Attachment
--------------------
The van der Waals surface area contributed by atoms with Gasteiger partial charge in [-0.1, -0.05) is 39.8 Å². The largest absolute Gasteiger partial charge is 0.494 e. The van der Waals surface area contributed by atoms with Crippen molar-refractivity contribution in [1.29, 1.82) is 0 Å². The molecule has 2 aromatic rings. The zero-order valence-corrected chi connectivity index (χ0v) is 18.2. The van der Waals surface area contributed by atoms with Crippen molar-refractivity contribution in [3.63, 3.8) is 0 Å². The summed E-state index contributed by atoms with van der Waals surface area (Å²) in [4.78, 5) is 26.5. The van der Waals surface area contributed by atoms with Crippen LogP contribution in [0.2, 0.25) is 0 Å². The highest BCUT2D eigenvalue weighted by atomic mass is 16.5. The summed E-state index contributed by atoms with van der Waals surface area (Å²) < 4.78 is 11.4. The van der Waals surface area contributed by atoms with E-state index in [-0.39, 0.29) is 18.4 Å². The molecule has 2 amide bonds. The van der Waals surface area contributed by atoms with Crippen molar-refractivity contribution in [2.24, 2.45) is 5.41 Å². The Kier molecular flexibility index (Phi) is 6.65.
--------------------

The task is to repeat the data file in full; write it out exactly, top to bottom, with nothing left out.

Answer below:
The van der Waals surface area contributed by atoms with Gasteiger partial charge in [-0.1, -0.05) is 39.8 Å². The largest absolute Gasteiger partial charge is 0.494 e. The van der Waals surface area contributed by atoms with Crippen molar-refractivity contribution in [1.29, 1.82) is 0 Å². The molecule has 2 aromatic rings. The zero-order valence-corrected chi connectivity index (χ0v) is 18.2. The van der Waals surface area contributed by atoms with Crippen molar-refractivity contribution in [3.63, 3.8) is 0 Å². The summed E-state index contributed by atoms with van der Waals surface area (Å²) in [4.78, 5) is 26.5. The van der Waals surface area contributed by atoms with Crippen LogP contribution in [0.2, 0.25) is 0 Å². The highest BCUT2D eigenvalue weighted by atomic mass is 16.5. The summed E-state index contributed by atoms with van der Waals surface area (Å²) < 4.78 is 11.4. The van der Waals surface area contributed by atoms with E-state index in [-0.39, 0.29) is 18.4 Å². The molecule has 2 amide bonds. The van der Waals surface area contributed by atoms with Crippen molar-refractivity contribution in [2.24, 2.45) is 5.41 Å². The Kier molecular flexibility index (Phi) is 6.65.